The Colour of Wine tells the remarkable story of South Africa’s transition from apartheid to democracy through the personal journeys of black winemakers. Woven through their stories are interviews with wine producers and politicians, chefs and sommeliers, connoisseurs and teachers, drinkers and tasters. Featured is winemaker Ntsiki Biyela...
"If someone had said when I was growing up that I was going to be a winemaker, I wouldn’t have thought anything of it. I had no idea what it was, but growing up I knew that I could be anything. My grandmother, despite her financial struggles, made me believe I could do anything I wanted. I grew up in a village called KwaNondlovu in KwaZulu-Natal. My daily routine was to wake up, milk the cows, take the cows to the field and then head for school.
I went to Stellenbosch by chance, really. When we were in Matric we were given application forms to apply to Stellenbosch to do agriculture. A month later I got a call from SAA who offered me a full bursary. I cried... It was a huge break for me, a life-changing moment.
The Colour of Wine tells the remarkable story of South Africa’s transition from apartheid to democracy through the personal journeys of black winemakers.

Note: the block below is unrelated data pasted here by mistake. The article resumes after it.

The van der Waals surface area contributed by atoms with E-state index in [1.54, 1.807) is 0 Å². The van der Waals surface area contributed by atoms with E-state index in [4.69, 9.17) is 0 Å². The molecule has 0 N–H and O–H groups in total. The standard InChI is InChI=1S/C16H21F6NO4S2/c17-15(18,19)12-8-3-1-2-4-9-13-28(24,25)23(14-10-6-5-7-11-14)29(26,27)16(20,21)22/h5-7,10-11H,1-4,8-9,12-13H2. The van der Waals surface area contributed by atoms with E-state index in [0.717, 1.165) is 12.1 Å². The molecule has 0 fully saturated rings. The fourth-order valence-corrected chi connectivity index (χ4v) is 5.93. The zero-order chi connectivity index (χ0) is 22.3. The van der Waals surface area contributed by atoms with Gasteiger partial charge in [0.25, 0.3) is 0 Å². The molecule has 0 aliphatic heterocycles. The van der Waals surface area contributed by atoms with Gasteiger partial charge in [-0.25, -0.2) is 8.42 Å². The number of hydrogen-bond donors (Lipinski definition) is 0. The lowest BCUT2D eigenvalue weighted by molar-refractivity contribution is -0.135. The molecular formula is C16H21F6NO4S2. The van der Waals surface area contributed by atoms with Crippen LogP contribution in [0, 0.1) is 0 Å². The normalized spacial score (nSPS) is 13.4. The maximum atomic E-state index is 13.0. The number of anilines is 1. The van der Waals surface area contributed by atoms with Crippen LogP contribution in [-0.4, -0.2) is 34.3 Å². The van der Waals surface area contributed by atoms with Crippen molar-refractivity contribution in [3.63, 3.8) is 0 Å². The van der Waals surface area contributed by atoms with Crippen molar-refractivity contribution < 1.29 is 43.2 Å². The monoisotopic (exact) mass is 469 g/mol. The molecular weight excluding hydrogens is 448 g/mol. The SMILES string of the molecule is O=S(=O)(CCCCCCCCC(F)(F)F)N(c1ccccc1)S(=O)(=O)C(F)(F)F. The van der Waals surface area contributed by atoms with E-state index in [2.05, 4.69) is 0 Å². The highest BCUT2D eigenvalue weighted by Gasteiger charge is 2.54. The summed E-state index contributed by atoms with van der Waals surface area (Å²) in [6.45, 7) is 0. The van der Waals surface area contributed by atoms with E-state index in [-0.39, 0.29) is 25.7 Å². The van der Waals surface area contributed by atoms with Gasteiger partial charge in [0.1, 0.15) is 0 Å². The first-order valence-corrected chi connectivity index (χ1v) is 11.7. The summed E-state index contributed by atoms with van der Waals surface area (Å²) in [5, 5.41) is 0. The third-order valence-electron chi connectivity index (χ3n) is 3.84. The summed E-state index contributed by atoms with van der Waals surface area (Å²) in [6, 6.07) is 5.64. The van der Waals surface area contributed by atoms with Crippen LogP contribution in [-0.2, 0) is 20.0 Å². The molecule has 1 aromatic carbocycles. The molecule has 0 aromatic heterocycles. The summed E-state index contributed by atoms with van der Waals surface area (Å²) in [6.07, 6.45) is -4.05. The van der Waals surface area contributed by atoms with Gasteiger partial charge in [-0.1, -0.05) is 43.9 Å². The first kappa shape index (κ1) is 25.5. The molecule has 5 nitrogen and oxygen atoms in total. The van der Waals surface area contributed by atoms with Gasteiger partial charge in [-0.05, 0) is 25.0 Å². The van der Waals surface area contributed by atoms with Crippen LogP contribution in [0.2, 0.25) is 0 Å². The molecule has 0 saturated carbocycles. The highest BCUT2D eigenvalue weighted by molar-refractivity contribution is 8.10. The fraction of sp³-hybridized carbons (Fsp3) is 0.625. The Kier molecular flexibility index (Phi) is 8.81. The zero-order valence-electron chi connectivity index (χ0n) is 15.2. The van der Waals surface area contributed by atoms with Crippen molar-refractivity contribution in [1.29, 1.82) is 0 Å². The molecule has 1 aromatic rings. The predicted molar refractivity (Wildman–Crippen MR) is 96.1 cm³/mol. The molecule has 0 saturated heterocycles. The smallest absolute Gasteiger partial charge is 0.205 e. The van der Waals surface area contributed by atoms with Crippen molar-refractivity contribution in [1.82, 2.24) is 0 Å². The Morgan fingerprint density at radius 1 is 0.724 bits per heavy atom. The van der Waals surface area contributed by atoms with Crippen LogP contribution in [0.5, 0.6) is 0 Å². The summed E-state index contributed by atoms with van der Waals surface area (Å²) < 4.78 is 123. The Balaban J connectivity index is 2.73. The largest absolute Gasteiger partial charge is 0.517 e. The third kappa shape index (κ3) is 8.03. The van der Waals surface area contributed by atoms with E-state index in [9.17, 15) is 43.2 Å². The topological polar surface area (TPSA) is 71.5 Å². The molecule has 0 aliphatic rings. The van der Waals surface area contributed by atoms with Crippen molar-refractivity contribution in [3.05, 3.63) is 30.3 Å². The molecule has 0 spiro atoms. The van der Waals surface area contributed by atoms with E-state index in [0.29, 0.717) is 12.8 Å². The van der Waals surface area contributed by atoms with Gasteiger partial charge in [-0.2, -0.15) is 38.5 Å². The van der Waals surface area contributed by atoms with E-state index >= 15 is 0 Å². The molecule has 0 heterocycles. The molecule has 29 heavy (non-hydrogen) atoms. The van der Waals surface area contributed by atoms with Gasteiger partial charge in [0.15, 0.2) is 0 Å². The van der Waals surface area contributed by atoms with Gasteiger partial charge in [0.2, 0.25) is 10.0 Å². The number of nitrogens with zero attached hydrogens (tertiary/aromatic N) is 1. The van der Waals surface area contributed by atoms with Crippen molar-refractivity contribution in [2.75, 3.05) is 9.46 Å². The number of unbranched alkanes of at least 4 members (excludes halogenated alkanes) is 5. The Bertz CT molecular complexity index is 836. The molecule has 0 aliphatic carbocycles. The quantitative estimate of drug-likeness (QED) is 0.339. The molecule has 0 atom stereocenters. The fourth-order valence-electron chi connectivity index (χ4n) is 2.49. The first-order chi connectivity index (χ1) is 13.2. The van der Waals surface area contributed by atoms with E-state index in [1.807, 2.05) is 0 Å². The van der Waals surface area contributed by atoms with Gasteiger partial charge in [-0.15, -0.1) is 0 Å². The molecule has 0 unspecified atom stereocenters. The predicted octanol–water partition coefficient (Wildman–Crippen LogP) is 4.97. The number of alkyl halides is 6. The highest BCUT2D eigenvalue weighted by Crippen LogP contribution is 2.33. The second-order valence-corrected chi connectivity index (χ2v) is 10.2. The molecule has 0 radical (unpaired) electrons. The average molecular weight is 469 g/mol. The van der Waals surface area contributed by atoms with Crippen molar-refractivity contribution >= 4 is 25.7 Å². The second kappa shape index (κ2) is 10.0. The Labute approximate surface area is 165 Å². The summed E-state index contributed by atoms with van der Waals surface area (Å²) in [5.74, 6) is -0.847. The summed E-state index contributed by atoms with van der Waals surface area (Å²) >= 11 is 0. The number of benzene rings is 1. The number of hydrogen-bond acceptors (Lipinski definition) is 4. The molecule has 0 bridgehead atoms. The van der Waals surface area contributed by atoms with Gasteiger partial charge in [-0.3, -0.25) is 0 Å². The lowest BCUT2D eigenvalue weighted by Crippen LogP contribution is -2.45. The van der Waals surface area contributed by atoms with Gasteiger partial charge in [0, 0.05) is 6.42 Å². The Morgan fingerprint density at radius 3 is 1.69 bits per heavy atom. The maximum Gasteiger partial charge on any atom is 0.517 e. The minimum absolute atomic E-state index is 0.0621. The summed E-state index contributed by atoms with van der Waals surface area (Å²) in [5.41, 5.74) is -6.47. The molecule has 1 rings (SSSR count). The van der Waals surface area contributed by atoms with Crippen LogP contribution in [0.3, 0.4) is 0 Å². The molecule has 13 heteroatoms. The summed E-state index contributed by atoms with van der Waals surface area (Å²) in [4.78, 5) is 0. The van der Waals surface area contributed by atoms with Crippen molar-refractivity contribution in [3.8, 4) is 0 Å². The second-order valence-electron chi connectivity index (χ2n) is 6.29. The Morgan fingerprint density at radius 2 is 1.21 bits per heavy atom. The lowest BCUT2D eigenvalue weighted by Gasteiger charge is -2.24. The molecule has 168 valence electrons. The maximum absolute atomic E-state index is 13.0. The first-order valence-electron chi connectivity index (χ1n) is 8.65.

In December of my first year, I got a job at Delheim in Stellenbosch, and that’s when I fell in love with winemaking. When I finished varsity, I was still working at Delheim part-time. I applied to a couple of wineries for a job, with no luck. I was told to send my CV to Stellekaya. In my interview, Dave Lello took me to the cellar and I remember thinking, Please hire me. This cellar is so beautiful. A few days later they called me to tell me I had the job. That’s how I started at Stellekaya, where I worked for 13 years.
The first award I got was in 2006 – the Michelangelo International Wine Award for my Cape Cross 2004. In 2012, I started my own wine brand, Aslina, named after my grandmother. She helped me keep my feet on the ground. I hope I can be half as strong as her."
"Winemaking is like life, everything depends on nature and you nurture that. Some things you have to guide and others you just have to let be." – winemaker Ntsiki Biyela
The Colour of Wine R450 (edited by Harriet Perlman, published by Bookstorm; DVD documentary included) in bookstores nationwide.